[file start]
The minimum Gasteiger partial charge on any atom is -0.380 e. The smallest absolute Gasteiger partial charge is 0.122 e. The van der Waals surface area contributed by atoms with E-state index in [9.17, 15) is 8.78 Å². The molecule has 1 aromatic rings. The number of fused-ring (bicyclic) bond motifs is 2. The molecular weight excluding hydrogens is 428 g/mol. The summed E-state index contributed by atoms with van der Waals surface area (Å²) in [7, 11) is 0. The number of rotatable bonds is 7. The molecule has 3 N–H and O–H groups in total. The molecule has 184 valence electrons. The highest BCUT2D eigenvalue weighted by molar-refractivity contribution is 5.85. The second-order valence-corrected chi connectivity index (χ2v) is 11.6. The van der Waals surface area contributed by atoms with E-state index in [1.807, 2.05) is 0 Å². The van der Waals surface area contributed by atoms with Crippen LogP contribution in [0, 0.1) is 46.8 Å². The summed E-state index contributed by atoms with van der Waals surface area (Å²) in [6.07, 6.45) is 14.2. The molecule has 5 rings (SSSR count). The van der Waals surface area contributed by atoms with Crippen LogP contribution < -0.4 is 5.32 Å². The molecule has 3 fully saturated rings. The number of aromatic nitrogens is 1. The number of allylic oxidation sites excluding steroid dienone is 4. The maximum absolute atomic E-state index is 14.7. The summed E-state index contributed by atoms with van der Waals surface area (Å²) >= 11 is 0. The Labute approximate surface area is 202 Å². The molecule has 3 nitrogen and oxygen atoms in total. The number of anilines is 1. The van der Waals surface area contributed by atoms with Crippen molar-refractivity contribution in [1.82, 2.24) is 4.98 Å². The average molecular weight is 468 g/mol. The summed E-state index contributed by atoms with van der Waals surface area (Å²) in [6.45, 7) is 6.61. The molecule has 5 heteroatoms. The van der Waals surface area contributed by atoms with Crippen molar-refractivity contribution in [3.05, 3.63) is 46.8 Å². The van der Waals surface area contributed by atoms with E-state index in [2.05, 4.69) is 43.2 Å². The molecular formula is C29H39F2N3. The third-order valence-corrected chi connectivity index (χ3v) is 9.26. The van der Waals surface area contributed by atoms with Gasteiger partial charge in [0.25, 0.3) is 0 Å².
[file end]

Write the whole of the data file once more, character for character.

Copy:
The minimum Gasteiger partial charge on any atom is -0.380 e. The smallest absolute Gasteiger partial charge is 0.122 e. The van der Waals surface area contributed by atoms with E-state index in [9.17, 15) is 8.78 Å². The molecule has 1 aromatic rings. The number of fused-ring (bicyclic) bond motifs is 2. The molecular weight excluding hydrogens is 428 g/mol. The summed E-state index contributed by atoms with van der Waals surface area (Å²) in [7, 11) is 0. The number of rotatable bonds is 7. The molecule has 3 N–H and O–H groups in total. The molecule has 184 valence electrons. The highest BCUT2D eigenvalue weighted by molar-refractivity contribution is 5.85. The second-order valence-corrected chi connectivity index (χ2v) is 11.6. The van der Waals surface area contributed by atoms with E-state index in [1.807, 2.05) is 0 Å². The van der Waals surface area contributed by atoms with Crippen LogP contribution in [0, 0.1) is 46.8 Å². The summed E-state index contributed by atoms with van der Waals surface area (Å²) in [6.07, 6.45) is 14.2. The molecule has 5 rings (SSSR count). The van der Waals surface area contributed by atoms with Crippen LogP contribution < -0.4 is 5.32 Å². The molecule has 3 fully saturated rings. The number of aromatic nitrogens is 1. The number of allylic oxidation sites excluding steroid dienone is 4. The maximum absolute atomic E-state index is 14.7. The summed E-state index contributed by atoms with van der Waals surface area (Å²) >= 11 is 0. The Labute approximate surface area is 202 Å². The molecule has 3 nitrogen and oxygen atoms in total. The number of anilines is 1. The van der Waals surface area contributed by atoms with Crippen molar-refractivity contribution in [1.82, 2.24) is 4.98 Å². The average molecular weight is 468 g/mol. The summed E-state index contributed by atoms with van der Waals surface area (Å²) in [6.45, 7) is 6.61. The molecule has 5 heteroatoms. The van der Waals surface area contributed by atoms with Crippen molar-refractivity contribution in [3.05, 3.63) is 46.8 Å². The van der Waals surface area contributed by atoms with E-state index in [2.05, 4.69) is 43.2 Å². The molecular formula is C29H39F2N3. The third-order valence-corrected chi connectivity index (χ3v) is 9.26. The van der Waals surface area contributed by atoms with Gasteiger partial charge in [0.25, 0.3) is 0 Å².